Through a stylus and a 24 grip pattern even double amputees are enabled through the independent i-limb hand operated by the iPad or iPhone.
Motorised fingers and thumbs allow object engagement – a major improvement on previous prosthetics which contained passive body parts.
Joe Reda, assistant director of orthotic and prosthetic services at the Kessler Institute for Rehabilitation in New Jersey, said: “The changes are happening rather rapidly now, and I think it's because of our wars overseas,"USA TODAY reported.
Reda referred to the recent Boston bombings and United States war developments for military action in Afghanistan as invention incentives.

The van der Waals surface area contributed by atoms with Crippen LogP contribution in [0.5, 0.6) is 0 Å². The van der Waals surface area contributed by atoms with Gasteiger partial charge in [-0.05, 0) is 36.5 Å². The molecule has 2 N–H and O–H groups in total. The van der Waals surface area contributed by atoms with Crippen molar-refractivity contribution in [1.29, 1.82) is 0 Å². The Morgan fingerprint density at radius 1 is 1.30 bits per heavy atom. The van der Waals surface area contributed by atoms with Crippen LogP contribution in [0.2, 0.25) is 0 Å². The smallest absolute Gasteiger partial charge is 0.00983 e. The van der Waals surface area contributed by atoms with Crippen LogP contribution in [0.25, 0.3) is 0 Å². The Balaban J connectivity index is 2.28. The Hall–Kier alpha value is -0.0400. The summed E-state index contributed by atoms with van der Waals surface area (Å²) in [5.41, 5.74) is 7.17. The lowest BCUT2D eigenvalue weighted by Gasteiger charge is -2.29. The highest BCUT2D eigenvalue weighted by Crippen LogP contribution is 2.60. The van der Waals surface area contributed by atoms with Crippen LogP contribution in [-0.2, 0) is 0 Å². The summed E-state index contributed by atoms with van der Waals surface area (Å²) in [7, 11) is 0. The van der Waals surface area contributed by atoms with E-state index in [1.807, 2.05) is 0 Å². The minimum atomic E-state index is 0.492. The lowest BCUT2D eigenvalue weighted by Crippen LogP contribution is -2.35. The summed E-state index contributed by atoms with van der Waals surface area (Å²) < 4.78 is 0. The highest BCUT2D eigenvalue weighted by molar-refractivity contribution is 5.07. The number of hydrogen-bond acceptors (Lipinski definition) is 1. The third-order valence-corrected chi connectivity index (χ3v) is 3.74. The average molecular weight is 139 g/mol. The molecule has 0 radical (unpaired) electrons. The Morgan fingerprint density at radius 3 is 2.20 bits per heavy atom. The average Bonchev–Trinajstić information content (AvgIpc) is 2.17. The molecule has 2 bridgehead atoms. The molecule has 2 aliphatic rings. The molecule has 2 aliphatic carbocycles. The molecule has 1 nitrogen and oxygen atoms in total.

With more than 260 injured at the Boston marathon, new prosthetic possibilities now provide solutions driven by motor technology.
Although only obtainable at a pricy US$100,000, the i-limb ultra revolution is covered by some insurance institutions.
Jason Koger, a 34 year-old who lost three of his limbs in an all-vehicle terrain accident, said he was given the first free model to test for feedback.
"Five years ago, I couldn't pull my pants up by myself," said Koger,
"Today, I go hunting and do some of the things that I probably never imagined I could have done five years ago,” he added.
Koger demonstrated his new abilities on Thursday, May 2, in Philadelphia, United States.